We laze in Sykes on Saturday, waiting out a strong and chilly southwesterly, with only a brief shore excursion to the rather muddy beach. It is cold enough that we make porridge for breakfast, and eat a cooked lunch as well as dinner. By Sunday the weather is calm again, and warm. We do a circuit of Barnes Bay in the morning, then anchor in Shelter Cove where we eat chops and salad on deck in the sunshine. By the afternoon there is some wind, and we alternate sailing and motoring in the Channel. Once in the Derwent we have consistent wind on the quarter and have a very pleasant sail home, and relatively trouble-free entry to the berth, except that the mate pulls the bow in a bit too hard and we give the fire hose stand a nudge. We have a final G&T before taking the guests to the Fish Bar for dinner on the way to the airport to catch their flight back to Melbourne. [Top]

Last trip down the Channel

Tuesday 8 April to Friday 11 April

We arrive in Hobart late afternoon on the Captain's birthday and have a very social couple of days: dinner with the Blichfeldts on Saturday, dinner with the Clarkes on Sunday, dinner with the Brownscombes on Monday, together with my clarinet teacher who'd just passed his audition for a casual player with the TSO, giving us an excuse for celebratory drinks aboard the boat. We manage to fit in brunch at Jackman and McRoss, a bit of shopping and some boat chores in between the social occasions.

On Tuesday we are ready to sail away, or rather, motor away, as there is very little wind. We decide to make Apollo Bay our destination as we haven't stayed there this summer, and we're pleased to find it deserted. The pickup of the Kingborough mooring is very easy in calm conditions. As the weather continues calm and sunny on Wednesday, we decide there is no point in motoring, and have a lazy day reading, not even finding enough energy to take the dinghy ashore. The cook is enjoying having a real stove with burners and an oven, after months of a microwave in a cupboard at home. By Thursday the batteries are getting low, so we head out of Apollo and cross to mid-Channel to meet Pengana, the launch from the Marine Discovery Centre which has cousin Claire aboard with a party of kids. Both boats then head into Barnes, where those aboard Pengana investigate fish farms and a wreck, while we head into Sykes and do another expert pickup of a mooring - more challenging this time as there is some wind and we have to pass the mooring and then turn back to windward. A change is forecast and the wind strengthens from the north before it comes through, bringing overnight rain. Friday is cold with a scotch mist and a strong southerly, 25-30kt. We think about waiting another day before we head back to Hobart, but the forecast is for the windy weather to continue, and we have another dinner invitation, so we decide to be brave, don our boots and beanies and go. We put up the jib and sail off the mooring, head out into the Channel with the wind behind us, jibing over once out of Barnes Bay. Despite the cold and damp, we have a great sail, doing 6-7kt with about half the headsail. It is a bit lumpy off Pierson's point, and we roll enough for a few things to bang about below and for half the books to finish up on the floor of the front cabin. Once we get further up the river the waves are coming more astern, and the ride is easier. We are a bit anxious about getting into the berth as it is still blowing about 20kt as we approach the marina, but at least it is coming from the south so we blow on to the jetty, making it quite easy for the mate to pick up the spring and then jump ashore to hand up the bow lines.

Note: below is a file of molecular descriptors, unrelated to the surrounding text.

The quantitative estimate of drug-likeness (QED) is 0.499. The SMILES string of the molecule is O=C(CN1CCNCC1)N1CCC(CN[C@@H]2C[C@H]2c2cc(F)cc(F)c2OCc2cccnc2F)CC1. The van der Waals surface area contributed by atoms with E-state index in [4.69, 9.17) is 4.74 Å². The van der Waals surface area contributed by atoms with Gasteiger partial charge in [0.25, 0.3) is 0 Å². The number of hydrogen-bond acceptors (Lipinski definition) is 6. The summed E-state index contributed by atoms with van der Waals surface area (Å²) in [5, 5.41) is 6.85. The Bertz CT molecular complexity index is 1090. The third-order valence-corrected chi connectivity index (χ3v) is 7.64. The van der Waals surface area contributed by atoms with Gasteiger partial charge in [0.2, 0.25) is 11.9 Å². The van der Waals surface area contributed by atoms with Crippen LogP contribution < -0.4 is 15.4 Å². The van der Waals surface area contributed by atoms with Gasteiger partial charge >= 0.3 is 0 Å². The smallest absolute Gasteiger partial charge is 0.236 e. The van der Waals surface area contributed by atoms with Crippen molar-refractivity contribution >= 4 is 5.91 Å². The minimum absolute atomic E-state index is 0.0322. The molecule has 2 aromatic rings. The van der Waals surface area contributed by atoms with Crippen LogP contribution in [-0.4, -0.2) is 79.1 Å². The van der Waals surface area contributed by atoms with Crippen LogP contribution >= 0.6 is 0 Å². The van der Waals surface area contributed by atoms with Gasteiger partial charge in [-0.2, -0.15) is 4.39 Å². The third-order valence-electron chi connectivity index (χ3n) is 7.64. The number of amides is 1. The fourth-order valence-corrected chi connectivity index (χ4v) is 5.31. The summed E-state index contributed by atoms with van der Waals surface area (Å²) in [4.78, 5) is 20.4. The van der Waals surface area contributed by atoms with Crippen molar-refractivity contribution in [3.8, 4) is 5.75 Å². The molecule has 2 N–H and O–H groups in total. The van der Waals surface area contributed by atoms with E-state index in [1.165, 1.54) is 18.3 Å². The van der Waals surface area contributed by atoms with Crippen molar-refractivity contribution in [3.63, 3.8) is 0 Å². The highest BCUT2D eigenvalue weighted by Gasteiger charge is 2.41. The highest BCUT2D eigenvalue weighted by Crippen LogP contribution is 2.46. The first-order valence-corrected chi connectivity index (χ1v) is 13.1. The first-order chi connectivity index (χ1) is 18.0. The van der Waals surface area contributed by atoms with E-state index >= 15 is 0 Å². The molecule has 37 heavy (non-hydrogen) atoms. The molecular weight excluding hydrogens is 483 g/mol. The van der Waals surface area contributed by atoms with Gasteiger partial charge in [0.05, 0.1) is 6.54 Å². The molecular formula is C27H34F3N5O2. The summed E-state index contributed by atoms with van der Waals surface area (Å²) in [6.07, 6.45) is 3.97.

We are in plenty of time for dinner with Dougie and Robin, another very pleasant evening. On Saturday there is a lunchtime barbecue at Dodges Ferry to celebrate a couple more April birthdays, and we just have time on Sunday to do the washing, clean the boat, and pack up ready to fly back to Melbourne on Monday morning. We really don't want to go, but the renovations call. [Top]